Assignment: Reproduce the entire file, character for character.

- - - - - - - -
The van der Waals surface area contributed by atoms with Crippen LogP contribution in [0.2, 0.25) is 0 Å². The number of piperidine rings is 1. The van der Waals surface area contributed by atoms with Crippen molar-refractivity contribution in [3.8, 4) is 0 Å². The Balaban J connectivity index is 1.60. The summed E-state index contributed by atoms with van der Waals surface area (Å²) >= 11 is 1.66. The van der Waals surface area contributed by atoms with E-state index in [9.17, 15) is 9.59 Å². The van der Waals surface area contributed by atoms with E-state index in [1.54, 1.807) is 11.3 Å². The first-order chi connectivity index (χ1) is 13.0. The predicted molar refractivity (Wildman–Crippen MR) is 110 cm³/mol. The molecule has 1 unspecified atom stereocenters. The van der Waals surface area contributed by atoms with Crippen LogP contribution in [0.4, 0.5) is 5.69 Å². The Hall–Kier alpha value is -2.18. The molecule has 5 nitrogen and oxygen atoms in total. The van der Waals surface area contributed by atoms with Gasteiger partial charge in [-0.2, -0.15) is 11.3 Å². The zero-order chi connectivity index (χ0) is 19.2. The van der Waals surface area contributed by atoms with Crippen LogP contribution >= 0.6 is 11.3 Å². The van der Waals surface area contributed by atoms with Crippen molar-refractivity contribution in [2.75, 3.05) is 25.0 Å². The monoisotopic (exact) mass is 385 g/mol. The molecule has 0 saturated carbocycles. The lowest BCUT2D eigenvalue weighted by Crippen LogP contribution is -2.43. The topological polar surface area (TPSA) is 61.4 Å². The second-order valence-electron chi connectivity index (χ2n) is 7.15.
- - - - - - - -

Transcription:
The van der Waals surface area contributed by atoms with Crippen LogP contribution in [0.2, 0.25) is 0 Å². The number of piperidine rings is 1. The van der Waals surface area contributed by atoms with Crippen molar-refractivity contribution in [3.8, 4) is 0 Å². The Balaban J connectivity index is 1.60. The summed E-state index contributed by atoms with van der Waals surface area (Å²) >= 11 is 1.66. The van der Waals surface area contributed by atoms with E-state index in [9.17, 15) is 9.59 Å². The van der Waals surface area contributed by atoms with E-state index in [1.54, 1.807) is 11.3 Å². The first-order chi connectivity index (χ1) is 13.0. The predicted molar refractivity (Wildman–Crippen MR) is 110 cm³/mol. The molecule has 1 unspecified atom stereocenters. The van der Waals surface area contributed by atoms with Crippen LogP contribution in [0.4, 0.5) is 5.69 Å². The Hall–Kier alpha value is -2.18. The molecule has 5 nitrogen and oxygen atoms in total. The van der Waals surface area contributed by atoms with Gasteiger partial charge in [-0.2, -0.15) is 11.3 Å². The zero-order chi connectivity index (χ0) is 19.2. The van der Waals surface area contributed by atoms with Crippen LogP contribution >= 0.6 is 11.3 Å². The van der Waals surface area contributed by atoms with Crippen molar-refractivity contribution in [2.75, 3.05) is 25.0 Å². The monoisotopic (exact) mass is 385 g/mol. The molecule has 0 saturated carbocycles. The lowest BCUT2D eigenvalue weighted by Crippen LogP contribution is -2.43. The topological polar surface area (TPSA) is 61.4 Å². The second-order valence-electron chi connectivity index (χ2n) is 7.15.